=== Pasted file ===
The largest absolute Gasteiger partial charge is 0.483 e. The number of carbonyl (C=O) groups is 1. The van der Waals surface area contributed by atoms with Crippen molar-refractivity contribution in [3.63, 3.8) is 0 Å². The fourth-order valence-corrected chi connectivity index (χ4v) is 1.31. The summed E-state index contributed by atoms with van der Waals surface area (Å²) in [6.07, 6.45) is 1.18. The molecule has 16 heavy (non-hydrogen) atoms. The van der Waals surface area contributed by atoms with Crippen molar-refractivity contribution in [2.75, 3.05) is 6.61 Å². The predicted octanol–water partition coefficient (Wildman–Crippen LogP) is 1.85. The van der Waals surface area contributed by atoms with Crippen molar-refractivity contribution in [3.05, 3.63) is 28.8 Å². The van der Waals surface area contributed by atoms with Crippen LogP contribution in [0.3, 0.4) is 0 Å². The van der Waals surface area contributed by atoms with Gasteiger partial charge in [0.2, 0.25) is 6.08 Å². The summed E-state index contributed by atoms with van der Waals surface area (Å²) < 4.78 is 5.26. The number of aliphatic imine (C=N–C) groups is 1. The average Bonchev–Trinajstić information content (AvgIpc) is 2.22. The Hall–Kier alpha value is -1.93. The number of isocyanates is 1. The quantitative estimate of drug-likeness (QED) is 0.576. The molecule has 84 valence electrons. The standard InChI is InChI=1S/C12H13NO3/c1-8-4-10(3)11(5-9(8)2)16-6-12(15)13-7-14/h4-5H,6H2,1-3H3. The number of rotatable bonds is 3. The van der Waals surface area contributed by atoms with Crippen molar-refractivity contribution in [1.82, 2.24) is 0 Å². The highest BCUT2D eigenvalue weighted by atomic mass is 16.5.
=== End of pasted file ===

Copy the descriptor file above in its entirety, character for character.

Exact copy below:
The largest absolute Gasteiger partial charge is 0.483 e. The number of carbonyl (C=O) groups is 1. The van der Waals surface area contributed by atoms with Crippen molar-refractivity contribution in [3.63, 3.8) is 0 Å². The fourth-order valence-corrected chi connectivity index (χ4v) is 1.31. The summed E-state index contributed by atoms with van der Waals surface area (Å²) in [6.07, 6.45) is 1.18. The molecule has 16 heavy (non-hydrogen) atoms. The van der Waals surface area contributed by atoms with Crippen molar-refractivity contribution in [2.75, 3.05) is 6.61 Å². The predicted octanol–water partition coefficient (Wildman–Crippen LogP) is 1.85. The van der Waals surface area contributed by atoms with Crippen molar-refractivity contribution in [3.05, 3.63) is 28.8 Å². The van der Waals surface area contributed by atoms with Crippen LogP contribution in [0.3, 0.4) is 0 Å². The van der Waals surface area contributed by atoms with Gasteiger partial charge in [0.2, 0.25) is 6.08 Å². The summed E-state index contributed by atoms with van der Waals surface area (Å²) < 4.78 is 5.26. The number of aliphatic imine (C=N–C) groups is 1. The average Bonchev–Trinajstić information content (AvgIpc) is 2.22. The Hall–Kier alpha value is -1.93. The number of isocyanates is 1. The quantitative estimate of drug-likeness (QED) is 0.576. The molecule has 84 valence electrons. The standard InChI is InChI=1S/C12H13NO3/c1-8-4-10(3)11(5-9(8)2)16-6-12(15)13-7-14/h4-5H,6H2,1-3H3. The number of rotatable bonds is 3. The van der Waals surface area contributed by atoms with Crippen molar-refractivity contribution in [1.82, 2.24) is 0 Å². The highest BCUT2D eigenvalue weighted by atomic mass is 16.5.